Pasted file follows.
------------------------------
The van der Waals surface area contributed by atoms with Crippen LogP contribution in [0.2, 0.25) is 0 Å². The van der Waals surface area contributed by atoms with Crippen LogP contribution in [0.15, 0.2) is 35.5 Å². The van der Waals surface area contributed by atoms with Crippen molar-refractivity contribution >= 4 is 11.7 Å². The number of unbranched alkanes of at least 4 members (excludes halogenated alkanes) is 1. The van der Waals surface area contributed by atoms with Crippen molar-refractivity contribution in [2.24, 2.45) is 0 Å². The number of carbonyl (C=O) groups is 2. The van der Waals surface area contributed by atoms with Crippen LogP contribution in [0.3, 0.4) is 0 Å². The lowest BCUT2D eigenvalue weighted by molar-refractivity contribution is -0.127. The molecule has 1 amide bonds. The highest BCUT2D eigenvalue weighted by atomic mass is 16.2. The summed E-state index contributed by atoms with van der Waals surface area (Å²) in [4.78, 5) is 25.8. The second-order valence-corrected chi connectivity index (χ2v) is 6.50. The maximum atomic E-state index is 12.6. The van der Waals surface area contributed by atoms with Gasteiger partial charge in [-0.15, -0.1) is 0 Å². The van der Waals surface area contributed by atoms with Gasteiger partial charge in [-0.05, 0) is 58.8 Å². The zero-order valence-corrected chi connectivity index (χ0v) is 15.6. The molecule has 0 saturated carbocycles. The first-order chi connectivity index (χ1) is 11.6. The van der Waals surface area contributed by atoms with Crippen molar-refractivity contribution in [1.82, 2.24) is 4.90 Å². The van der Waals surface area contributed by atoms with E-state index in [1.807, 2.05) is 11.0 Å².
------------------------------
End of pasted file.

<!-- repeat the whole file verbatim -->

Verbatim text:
The van der Waals surface area contributed by atoms with Crippen LogP contribution in [0.2, 0.25) is 0 Å². The van der Waals surface area contributed by atoms with Crippen LogP contribution in [0.15, 0.2) is 35.5 Å². The van der Waals surface area contributed by atoms with Crippen molar-refractivity contribution >= 4 is 11.7 Å². The number of unbranched alkanes of at least 4 members (excludes halogenated alkanes) is 1. The van der Waals surface area contributed by atoms with Crippen molar-refractivity contribution in [2.24, 2.45) is 0 Å². The number of carbonyl (C=O) groups is 2. The van der Waals surface area contributed by atoms with Crippen LogP contribution in [0.3, 0.4) is 0 Å². The lowest BCUT2D eigenvalue weighted by molar-refractivity contribution is -0.127. The molecule has 1 amide bonds. The highest BCUT2D eigenvalue weighted by atomic mass is 16.2. The summed E-state index contributed by atoms with van der Waals surface area (Å²) in [4.78, 5) is 25.8. The second-order valence-corrected chi connectivity index (χ2v) is 6.50. The maximum atomic E-state index is 12.6. The van der Waals surface area contributed by atoms with Gasteiger partial charge in [-0.15, -0.1) is 0 Å². The van der Waals surface area contributed by atoms with Gasteiger partial charge in [-0.05, 0) is 58.8 Å². The zero-order valence-corrected chi connectivity index (χ0v) is 15.6. The molecule has 0 saturated carbocycles. The first-order chi connectivity index (χ1) is 11.6. The van der Waals surface area contributed by atoms with Crippen molar-refractivity contribution in [1.82, 2.24) is 4.90 Å². The van der Waals surface area contributed by atoms with E-state index in [1.807, 2.05) is 11.0 Å².